Five liters (1.32 gallons) of fuel at a gas station cost about $7, he says. But if he wants to skip the line, he pays between $15 and $18 for that same amount of fuel on the black market.
The upheaval has even hit pharmacies, where critical drugs are in short supply.
About 80 percent of the drugs sold in Zimbabwe are imported, says Dr. Norman Matara of the Zimbabwe Association of Doctors for Human Rights. The locally produced drugs require ingredients from other countries, he says.
Just weeks ago, foreign currency was relatively easy to find. Now, with banks only disbursing bond notes, U.S. dollars are hard to come by.
“The lack of foreign currency therefore means pharmacies are unable to import medicines,” Matara says.
Even basic drugs are difficult to find.
Tafara Kazembe, who lives in Gwanda, a town in southern Zimbabwe, says she looked for cold medicine for four days before finding it at a pharmacy that only accepts U.S. dollars and South African rand.
“I am a businesswoman, and my clients pay me using mobile money or bond notes. None have access to [foreign currency,]” she says. “You have no idea how frustrating it is trying to get a basic facility and not being able to get it, even though you are carrying legal tender.”
Sydney Mangweka says his small printing business is struggling. His usual supplier of paper now hoards it to sell to people who can pay in U.S. dollars, he says.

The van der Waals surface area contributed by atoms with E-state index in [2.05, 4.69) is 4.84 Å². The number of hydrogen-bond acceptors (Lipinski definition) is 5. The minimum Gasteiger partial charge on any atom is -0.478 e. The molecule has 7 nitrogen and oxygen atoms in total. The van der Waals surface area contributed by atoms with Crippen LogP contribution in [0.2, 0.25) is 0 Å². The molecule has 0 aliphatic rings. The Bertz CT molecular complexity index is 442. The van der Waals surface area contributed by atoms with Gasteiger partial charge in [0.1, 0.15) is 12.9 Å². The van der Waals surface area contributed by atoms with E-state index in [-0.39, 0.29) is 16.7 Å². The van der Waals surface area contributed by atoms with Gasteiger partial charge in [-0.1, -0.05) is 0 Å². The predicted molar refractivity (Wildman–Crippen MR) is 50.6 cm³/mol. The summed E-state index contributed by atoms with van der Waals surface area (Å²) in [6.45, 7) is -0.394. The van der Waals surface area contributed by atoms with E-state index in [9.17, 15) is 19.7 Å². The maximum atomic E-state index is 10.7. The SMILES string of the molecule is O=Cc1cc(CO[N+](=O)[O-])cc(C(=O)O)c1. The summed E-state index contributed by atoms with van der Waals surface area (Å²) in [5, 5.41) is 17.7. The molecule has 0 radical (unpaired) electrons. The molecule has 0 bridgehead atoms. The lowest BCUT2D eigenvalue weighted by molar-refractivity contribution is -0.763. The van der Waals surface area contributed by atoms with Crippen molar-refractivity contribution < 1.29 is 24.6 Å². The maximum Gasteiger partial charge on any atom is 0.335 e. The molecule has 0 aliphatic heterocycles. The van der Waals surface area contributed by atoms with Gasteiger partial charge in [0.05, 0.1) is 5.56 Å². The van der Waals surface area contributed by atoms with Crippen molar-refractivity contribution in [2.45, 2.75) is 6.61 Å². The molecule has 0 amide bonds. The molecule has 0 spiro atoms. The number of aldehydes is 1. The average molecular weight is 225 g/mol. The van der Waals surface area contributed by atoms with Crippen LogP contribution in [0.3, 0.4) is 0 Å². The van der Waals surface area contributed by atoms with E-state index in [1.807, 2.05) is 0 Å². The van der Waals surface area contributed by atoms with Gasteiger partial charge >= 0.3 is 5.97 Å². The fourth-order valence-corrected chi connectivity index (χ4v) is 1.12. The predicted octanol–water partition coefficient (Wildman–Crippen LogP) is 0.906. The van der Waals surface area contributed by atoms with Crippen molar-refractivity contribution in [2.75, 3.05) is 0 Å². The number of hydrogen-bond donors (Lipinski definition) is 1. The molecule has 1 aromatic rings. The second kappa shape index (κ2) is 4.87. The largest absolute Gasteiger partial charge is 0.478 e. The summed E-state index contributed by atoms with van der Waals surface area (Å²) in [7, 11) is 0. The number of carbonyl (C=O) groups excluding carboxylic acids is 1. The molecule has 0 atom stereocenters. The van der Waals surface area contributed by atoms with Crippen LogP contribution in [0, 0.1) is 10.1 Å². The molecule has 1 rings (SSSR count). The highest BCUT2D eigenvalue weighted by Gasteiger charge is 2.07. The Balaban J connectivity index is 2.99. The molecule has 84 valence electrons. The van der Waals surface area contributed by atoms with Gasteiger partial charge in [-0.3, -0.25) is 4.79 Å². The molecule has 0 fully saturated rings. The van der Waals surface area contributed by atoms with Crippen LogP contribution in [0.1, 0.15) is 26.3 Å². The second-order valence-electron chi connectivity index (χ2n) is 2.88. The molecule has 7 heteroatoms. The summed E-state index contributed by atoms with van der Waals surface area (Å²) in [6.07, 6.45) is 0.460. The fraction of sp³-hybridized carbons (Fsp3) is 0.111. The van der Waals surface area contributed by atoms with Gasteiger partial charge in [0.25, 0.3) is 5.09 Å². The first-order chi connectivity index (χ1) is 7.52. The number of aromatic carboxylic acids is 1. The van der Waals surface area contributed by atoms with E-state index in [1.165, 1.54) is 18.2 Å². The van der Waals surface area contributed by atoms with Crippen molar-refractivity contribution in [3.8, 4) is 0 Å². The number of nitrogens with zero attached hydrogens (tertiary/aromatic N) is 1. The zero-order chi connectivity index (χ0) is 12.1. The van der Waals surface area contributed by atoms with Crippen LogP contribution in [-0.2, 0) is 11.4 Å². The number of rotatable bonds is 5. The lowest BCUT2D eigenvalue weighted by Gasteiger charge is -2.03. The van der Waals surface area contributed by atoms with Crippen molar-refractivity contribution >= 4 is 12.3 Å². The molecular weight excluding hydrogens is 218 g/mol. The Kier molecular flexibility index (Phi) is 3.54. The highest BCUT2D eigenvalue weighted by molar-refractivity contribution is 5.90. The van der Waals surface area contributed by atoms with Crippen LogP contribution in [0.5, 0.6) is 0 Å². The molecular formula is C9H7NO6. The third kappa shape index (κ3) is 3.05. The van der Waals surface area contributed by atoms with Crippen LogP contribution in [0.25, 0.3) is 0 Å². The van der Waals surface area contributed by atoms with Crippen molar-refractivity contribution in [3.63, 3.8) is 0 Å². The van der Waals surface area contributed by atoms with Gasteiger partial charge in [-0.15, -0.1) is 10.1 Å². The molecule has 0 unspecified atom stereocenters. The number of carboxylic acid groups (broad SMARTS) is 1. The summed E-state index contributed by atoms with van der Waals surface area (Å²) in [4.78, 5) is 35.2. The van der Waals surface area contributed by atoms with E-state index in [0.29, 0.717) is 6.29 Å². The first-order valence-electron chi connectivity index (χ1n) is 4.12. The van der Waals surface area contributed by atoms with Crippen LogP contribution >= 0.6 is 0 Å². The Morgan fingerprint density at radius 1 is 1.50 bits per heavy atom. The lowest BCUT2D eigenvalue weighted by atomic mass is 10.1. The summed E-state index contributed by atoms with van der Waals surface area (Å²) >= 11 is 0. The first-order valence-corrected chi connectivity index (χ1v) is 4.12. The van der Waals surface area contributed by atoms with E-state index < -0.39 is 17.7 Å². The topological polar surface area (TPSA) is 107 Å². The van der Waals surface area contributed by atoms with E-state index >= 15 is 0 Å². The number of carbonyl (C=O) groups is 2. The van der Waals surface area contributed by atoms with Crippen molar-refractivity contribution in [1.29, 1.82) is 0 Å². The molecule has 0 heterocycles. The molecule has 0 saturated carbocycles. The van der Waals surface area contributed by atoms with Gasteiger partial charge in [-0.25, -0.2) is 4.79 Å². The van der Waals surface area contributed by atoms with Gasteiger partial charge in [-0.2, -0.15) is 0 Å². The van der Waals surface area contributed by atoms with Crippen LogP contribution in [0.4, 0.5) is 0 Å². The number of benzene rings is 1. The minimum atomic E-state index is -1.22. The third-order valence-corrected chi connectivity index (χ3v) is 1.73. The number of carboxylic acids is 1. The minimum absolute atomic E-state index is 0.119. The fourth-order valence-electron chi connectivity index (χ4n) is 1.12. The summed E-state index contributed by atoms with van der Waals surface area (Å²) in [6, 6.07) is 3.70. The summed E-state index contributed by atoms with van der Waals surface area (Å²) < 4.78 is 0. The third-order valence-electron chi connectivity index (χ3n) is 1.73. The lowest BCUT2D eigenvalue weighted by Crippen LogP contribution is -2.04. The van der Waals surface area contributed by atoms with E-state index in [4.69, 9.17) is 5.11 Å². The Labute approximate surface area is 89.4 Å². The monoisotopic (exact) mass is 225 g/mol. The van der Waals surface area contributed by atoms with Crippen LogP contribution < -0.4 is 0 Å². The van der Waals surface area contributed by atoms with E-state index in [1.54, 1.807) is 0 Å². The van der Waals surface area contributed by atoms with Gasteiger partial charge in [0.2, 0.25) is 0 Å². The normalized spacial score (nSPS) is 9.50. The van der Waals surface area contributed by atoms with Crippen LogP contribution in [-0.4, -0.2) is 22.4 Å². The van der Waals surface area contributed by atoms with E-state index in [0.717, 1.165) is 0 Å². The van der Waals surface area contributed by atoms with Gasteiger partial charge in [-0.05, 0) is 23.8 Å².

“I also lost a lot of business, as I had to inflate my charges more than my customers can afford,” he says.
Business owners across Zimbabwe face similar situations. Many have closed. Those that are still open have hiked prices, and many require U.S. dollars, says Vimbai Berete, a civil servant who works in education. But the only way to get U.S. dollars, for many Zimbabweans, is to buy them on the black market at a high price, she says.
“Black-market rates for foreign currency went up as high as $600 bond notes for $100 [U.S. dollars] in less than a week,” Berete says.
Without U.S. dollars, economist Tafara Chiremba says, businesses can’t engage outside of Zimbabwe’s borders – a key ability that has kept them afloat, even as the local economy ebbed and flowed.
The crisis is pushing business owners into illegal activity, Chiremba says.
“The companies have been left with no option but to get their foreign currency on the black market,” he says.
Vimbai Beritah Chinembiri, Evidence Chenjerai, Kudzai Mazvarirwofa, Gamuchirai Masiyiwa, Fortune Moyo and Linda Mujuru contributed to this report. Some interviews were translated from Shona.